NASA's new night images of Earth could have real time applications

This composite image from the NASA-NOAA Suomi National Polar-orbiting Partnership (NPP) satellite shows the Earth at night. Photo from NASA

NASA has just released the clearest images ever produced of Earth at night.

These “night lights” images have become a staple of NASA over the past 25 years — the last such image was released in 2012. Until now, the time between such new images has been years, but NASA is hoping that data will soon be available daily.

In 2011, NASA launched the NASA-NOAA Suomi National Polar-orbiting Partnership (NPP) satellite, which carries a Visible Infrared Imaging Radiometer Suite (VIIRS), an instrument that detects photons of light reflected from the Earth’s surface and atmosphere. Since then, a team led by scientist Miguel Román has been working with the satellite, developing new software and algorithms that will make night images not only clearer but also immediately available.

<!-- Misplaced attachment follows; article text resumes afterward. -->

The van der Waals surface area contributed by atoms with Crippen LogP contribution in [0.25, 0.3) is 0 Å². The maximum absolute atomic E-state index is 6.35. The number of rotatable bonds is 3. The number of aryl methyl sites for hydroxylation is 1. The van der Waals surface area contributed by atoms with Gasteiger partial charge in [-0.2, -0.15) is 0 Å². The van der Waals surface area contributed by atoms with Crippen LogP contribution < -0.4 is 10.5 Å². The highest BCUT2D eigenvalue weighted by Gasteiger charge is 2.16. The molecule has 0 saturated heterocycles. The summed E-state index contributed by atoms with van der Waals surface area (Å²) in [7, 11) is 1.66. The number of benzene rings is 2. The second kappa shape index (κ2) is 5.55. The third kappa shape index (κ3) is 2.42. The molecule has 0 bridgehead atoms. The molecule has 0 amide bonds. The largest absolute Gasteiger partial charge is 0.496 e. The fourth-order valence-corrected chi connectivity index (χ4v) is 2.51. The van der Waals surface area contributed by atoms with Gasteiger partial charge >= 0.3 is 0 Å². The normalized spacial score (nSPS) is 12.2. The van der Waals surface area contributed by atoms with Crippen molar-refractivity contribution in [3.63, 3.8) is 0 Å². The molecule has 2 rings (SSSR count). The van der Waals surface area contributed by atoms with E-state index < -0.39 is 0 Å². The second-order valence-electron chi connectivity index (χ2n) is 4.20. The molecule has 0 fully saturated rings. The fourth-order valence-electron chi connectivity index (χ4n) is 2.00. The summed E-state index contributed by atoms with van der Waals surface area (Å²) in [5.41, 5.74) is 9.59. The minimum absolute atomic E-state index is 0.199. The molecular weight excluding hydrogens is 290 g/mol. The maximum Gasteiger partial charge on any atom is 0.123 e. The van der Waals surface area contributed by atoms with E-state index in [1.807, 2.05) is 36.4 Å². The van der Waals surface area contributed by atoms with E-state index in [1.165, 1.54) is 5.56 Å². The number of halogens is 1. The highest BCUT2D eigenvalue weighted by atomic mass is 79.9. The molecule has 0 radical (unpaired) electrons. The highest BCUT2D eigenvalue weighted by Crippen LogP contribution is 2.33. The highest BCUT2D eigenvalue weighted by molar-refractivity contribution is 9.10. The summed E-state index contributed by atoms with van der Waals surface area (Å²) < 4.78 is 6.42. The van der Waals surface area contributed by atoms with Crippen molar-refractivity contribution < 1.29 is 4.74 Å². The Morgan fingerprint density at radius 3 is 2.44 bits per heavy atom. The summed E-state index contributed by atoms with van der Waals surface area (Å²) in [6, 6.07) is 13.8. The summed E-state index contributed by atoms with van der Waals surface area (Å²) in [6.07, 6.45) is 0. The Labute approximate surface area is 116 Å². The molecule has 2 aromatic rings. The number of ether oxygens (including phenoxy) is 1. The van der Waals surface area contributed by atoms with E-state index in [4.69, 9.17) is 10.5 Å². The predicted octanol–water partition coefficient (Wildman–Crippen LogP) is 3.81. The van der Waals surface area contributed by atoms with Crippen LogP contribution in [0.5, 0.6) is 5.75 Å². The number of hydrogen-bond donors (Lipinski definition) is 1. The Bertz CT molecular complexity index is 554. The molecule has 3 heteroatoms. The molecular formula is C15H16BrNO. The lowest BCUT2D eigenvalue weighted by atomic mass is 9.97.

The increased clarity of the images is already a reality. The team accounted for the phases of the moon to photograph the Earth on the clearest nights of each month. They also considered other factors like seasonal vegetation, clouds, aerosols, snow and ice cover, and faint atmospheric emissions like airglow and auroras to create the clearest images possible. The result is a spectacular new composite map created from images taken in 2016, as well as an updated version of the 2012 map.

Three composite images published to NASA’s website reveal full-hemisphere views of the Earth at night, with moonlight and cloud cover added for aesthetic effect.

Román’s team is now working to automate the process so that new data can be made available to the public within hours of recording it. Once in place, NASA says this technology could aid in short-term weather forecasting and disaster response.

“Thanks to VIIRS, we can now monitor short-term changes caused by disturbances in power delivery, such as conflict, storms, earthquakes and brownouts,” Román said in a press release. “We can monitor cyclical changes driven by reoccurring human activities such as holiday lighting and seasonal migrations. We can also monitor gradual changes driven by urbanization, out-migration, economic changes, and electrification. The fact that we can track all these different aspects at the heart of what defines a city is simply mind-boggling.”